It is interesting that the thing that is said to “make the world go ‘round” is scarcely more than a fabrication—at best, an idea. The concept of money is one that, while seemingly reasonable on the surface, makes very little logical sense. Money, for the most part, is simply an idea that allows for people to buy and sells things, but lacks any sort of physical substance. While people may use money to exchange goods and services, there is seldom any sort of physical exchange. Money is, simply put, barely even real.
When first listening to NPR’s broadcast about the stone money used on the island of Yap, I was incredulous. The idea that giant stones, called fei, could have any sort of value struck me as so foreign and irrational that it was nearly impossible to believe. Even stranger seemed the idea that when these fei are used as currency, they do not exchange hands—there is simply an understanding that the fei now belongs to someone else. I was particularly skeptical of the notion that one of these stones, in spite of being lost to a storm, was accepted by the entire population of the island. However, as I thought about and researched this idea to a greater extent, I began to think to myself, is the concept of stone money fundamentally different from the concept of any other money? After hearing the broadcast titled, “The Lie that Saved Brazil,” I began to realize that money does not have to be a physical thing at all. This broadcast explained an economic crisis in Brazil that was solved with a currency that was invented—in other words, it did not actually exist. However, the people of Brazil accepted the idea of this currency, much like the people of Yap accepted the idea of the stone that was said to go missing. In both cases, there was no actual currency being used, but simply an idea. This allowed me to better understand the fact that money does not have to have any substance in order to have power. The only thing that money requires to work is the belief of those who use it.
Upon further investigation, it became even clearer that faith is the only real thing that powers money. As stated previously, an economic crisis in Brazil was solved with a fictional currency. However, it was a lack of faith in money that played a large role in shaping this very crisis. As outlined in the article titled “How Fake Money Saved Brazil,” decades of failed attempts at controlling inflation resulted in the Brazilian people having no faith in their money. However, their faith in the new currency, called the URV, helped pave the way to what is now the eighth largest economy in the world. It was the faith in the currency that allowed it to function. Further evidence of this concept can be found in Milton Freidman’s article, “The Island of Stone Money,” in which he describes the reaction of the people of Yap to their money being claimed by the German government in order to coerce the construction of roads on the island. While the only thing that the Germans did was mark “a certain number of the most valuable fei with a cross in black paint to show that the stones were claimed by the government”, the people of Yap were so frightened by the idea of losing their perceived wealth that they immediately constructed roads for the Germans. In this case, as in the case of the Brazilian URV, it was faith in the money that allowed it to function. There is also further evidence that money requires faith in order to function, which can be found in Jeff Reeves’ Marketwatch article titled, “Bitcoin has no place in your—or any—portfolio.” Bitcoin, a digital currency that has been rising in popularity during recent years (and, quite interestingly, has no physical representation whatsoever), has been received in a number of ways. While some celebrate it for being easy to use and for its ability to protect the anonymity of the user, others, such as Reeves, criticize it for having “no real value.” Interestingly, as outlined in Reeves’ article, Bitcoin is extremely volatile, having ranged in value from $13 to $1,150 per Bitcoin, but dropping as low as $178 per Bitcoin only weeks before reaching the latter value. While it is true that correlation does not equal causation, it should nevertheless be noted that Bitcoin has been a very unstable currency and has not had the complete faith of those who use it.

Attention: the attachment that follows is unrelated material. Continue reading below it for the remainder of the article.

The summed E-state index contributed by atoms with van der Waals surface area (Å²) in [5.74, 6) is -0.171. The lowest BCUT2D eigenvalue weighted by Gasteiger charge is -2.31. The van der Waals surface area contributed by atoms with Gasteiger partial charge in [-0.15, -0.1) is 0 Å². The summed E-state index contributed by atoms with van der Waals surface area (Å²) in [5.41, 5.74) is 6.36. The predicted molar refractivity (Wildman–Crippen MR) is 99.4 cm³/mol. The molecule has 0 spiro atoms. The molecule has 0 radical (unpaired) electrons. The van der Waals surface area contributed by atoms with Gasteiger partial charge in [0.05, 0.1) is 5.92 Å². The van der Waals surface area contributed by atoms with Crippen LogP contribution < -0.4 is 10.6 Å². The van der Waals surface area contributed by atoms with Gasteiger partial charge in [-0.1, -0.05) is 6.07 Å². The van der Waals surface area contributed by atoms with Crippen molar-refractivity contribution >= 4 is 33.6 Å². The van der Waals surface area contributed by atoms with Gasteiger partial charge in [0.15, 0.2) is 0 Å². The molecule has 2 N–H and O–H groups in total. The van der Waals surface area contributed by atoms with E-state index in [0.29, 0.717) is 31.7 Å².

As stated earlier, while the concept of money initially seems very logical, it quickly becomes clear that it is in fact an idea that makes very little sense. In a very short amount of time, I have come to realize that no single form of currency makes more or less sense than another, be it a giant stone or a piece of paper with numbers on it. I am now aware of the fact that the only thing that gives money any value is the faith that is held by its users. While money may be largely a fabrication, I now know that this is not necessarily a problem—provided that it is a convincing enough myth for people to believe in.
Friedman, Milton. “The Island of Stone Money.” Diss. Hoover Institution, Stanford University, 1991.
Reeves, Jeff. “Bitcoin Has No Place in Your – or Any – Portfolio.”MarketWatch. CNBC, 31 Jan. 2015. Web. 6 Sept. 2015.
“The Invention of Money | This American Life.” This American Life. N.p., 7 Jan. 2011. Web. 06 Sept. 2015.
Joffe-Walt, Chana. “How Fake Money Saved Brazil.” Npr.org. NPR, 4 Oct. 2010. Web. 6 Sept. 2015.